Skip to main content

Advertisement

We’d like to understand how you use our websites in order to improve them. Register your interest.

Sarcopenic obesity and its association with frailty and protein-energy wasting in hemodialysis patients: preliminary data from a single center in Japan

Abstract

Background

This study investigated the prevalence of sarcopenia or sarcopenic obesity and their association with frailty and protein-energy wasting (PEW) in hemodialysis patients.

Methods

The present study enrolled 117 adult hemodialysis patients (35% female, 64 ± 12 years old) from single units of a hemodialysis center. The patients were divided into four groups: normal, obese, sarcopenia, and sarcopenic obesity. Sarcopenia was diagnosed by Asian Working Group for Sarcopenia (AWGS) criteria, and obesity was defined as an extensive percent body fat mass greater than 40% in females and 30% in males. Skeletal muscle mass and percent fat mass were evaluated by multifrequency whole-body bioimpedance electrical analysis after a midweek dialysis session. Handgrip strength and a short physical performance battery (SPPB) were assessed before a dialysis session as indicators of muscle strength and physical performance. Moreover, participants completed the Kihon Checklist and the criteria proposed by the International Society of Renal Nutrition and Metabolism expert panel to classify frailty and PEW. We performed multivariate logistic regression analysis to identify the clinical risk of frailty and PEW in patients with sarcopenia or sarcopenic obesity.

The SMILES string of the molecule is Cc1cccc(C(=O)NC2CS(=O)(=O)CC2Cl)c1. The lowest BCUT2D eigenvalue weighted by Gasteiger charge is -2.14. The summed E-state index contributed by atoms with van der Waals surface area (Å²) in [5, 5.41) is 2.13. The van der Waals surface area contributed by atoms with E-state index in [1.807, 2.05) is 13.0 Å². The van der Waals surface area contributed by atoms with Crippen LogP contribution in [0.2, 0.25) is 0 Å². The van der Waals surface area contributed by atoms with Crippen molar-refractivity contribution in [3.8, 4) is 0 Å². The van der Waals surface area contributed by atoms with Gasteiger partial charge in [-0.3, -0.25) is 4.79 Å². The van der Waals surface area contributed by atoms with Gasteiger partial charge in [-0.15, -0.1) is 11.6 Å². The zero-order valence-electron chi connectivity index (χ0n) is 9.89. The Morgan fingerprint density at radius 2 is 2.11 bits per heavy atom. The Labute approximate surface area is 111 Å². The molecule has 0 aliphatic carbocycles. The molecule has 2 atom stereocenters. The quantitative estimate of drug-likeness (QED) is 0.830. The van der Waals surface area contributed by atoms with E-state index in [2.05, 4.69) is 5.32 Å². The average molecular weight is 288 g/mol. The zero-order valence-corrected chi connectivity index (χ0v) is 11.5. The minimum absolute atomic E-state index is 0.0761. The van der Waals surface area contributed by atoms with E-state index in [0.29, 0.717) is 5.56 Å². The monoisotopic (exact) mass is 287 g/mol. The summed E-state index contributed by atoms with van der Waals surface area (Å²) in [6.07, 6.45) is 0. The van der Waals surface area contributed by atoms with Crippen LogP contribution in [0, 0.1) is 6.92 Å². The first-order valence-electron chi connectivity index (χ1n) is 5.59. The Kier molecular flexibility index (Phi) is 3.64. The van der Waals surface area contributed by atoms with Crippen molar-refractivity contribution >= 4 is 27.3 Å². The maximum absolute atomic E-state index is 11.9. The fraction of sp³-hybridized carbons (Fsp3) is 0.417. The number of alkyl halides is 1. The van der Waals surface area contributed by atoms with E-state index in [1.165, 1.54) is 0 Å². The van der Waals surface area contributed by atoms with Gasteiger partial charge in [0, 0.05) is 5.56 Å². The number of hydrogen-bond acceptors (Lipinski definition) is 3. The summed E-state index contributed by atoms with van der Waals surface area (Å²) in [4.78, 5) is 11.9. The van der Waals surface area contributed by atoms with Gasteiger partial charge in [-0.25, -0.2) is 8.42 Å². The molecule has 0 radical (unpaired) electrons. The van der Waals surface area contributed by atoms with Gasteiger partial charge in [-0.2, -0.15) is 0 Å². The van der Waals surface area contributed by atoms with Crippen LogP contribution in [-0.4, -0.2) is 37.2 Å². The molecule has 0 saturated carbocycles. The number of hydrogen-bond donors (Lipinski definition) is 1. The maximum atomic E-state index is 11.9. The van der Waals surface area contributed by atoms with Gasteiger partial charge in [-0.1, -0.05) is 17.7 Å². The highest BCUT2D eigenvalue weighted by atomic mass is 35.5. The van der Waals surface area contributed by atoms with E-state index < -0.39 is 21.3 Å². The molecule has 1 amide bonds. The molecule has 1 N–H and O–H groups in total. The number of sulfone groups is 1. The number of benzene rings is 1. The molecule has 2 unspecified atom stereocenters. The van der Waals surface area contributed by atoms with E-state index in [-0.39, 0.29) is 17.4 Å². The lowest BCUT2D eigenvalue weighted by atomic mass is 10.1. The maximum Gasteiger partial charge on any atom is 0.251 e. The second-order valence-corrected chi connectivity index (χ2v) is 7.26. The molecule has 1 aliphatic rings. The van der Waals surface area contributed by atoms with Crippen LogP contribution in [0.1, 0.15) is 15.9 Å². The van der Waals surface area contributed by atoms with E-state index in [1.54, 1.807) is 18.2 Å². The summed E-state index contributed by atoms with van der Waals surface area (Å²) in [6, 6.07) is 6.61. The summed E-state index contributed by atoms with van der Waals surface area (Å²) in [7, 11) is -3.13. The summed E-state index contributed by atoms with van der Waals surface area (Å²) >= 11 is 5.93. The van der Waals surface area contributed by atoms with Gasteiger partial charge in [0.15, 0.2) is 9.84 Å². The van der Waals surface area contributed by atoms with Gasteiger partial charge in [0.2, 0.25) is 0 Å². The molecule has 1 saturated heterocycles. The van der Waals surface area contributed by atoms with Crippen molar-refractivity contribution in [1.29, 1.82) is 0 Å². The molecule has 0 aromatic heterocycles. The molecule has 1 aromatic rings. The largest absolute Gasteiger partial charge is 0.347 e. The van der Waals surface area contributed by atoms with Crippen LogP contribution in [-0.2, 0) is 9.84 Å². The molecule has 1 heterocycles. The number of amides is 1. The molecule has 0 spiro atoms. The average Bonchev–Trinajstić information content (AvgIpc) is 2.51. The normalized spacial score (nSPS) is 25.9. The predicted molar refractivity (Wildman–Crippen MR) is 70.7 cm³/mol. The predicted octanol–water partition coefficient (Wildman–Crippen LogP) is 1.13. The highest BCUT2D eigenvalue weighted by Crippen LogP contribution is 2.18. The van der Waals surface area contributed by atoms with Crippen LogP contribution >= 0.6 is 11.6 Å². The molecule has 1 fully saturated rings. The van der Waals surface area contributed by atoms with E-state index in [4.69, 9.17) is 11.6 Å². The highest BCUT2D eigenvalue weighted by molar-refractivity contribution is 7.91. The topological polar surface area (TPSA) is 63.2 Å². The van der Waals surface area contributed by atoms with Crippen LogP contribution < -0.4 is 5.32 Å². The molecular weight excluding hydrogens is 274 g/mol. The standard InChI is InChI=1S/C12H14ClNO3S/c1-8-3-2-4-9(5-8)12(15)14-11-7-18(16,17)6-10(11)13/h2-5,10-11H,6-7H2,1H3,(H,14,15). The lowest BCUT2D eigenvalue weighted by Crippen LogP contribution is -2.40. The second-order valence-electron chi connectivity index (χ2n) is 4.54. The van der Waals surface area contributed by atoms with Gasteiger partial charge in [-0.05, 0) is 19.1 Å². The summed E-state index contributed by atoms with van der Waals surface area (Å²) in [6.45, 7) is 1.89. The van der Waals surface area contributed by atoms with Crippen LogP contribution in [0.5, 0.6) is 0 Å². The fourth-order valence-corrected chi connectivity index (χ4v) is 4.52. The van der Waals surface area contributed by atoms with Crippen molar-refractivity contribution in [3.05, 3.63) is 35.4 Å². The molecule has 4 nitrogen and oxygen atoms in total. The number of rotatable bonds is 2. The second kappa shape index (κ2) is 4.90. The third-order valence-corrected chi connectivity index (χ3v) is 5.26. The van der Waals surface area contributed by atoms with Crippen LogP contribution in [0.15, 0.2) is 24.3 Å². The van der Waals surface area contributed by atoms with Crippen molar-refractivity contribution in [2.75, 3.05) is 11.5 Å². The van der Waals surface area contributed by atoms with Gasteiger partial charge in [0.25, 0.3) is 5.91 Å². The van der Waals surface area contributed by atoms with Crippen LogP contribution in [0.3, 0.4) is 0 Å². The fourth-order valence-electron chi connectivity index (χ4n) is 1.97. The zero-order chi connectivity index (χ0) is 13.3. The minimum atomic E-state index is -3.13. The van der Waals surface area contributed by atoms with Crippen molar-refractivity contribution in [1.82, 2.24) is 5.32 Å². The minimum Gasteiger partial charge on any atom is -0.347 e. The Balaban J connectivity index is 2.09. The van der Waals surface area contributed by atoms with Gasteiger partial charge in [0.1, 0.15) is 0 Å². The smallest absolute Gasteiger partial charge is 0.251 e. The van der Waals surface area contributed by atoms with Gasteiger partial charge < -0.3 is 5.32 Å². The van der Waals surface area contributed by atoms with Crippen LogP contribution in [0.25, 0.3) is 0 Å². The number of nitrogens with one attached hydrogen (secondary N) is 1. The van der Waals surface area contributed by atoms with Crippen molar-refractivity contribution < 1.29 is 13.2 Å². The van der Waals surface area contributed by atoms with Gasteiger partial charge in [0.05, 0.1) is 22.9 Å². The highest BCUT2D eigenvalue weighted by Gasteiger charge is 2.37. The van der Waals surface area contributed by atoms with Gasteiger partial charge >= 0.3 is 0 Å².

Results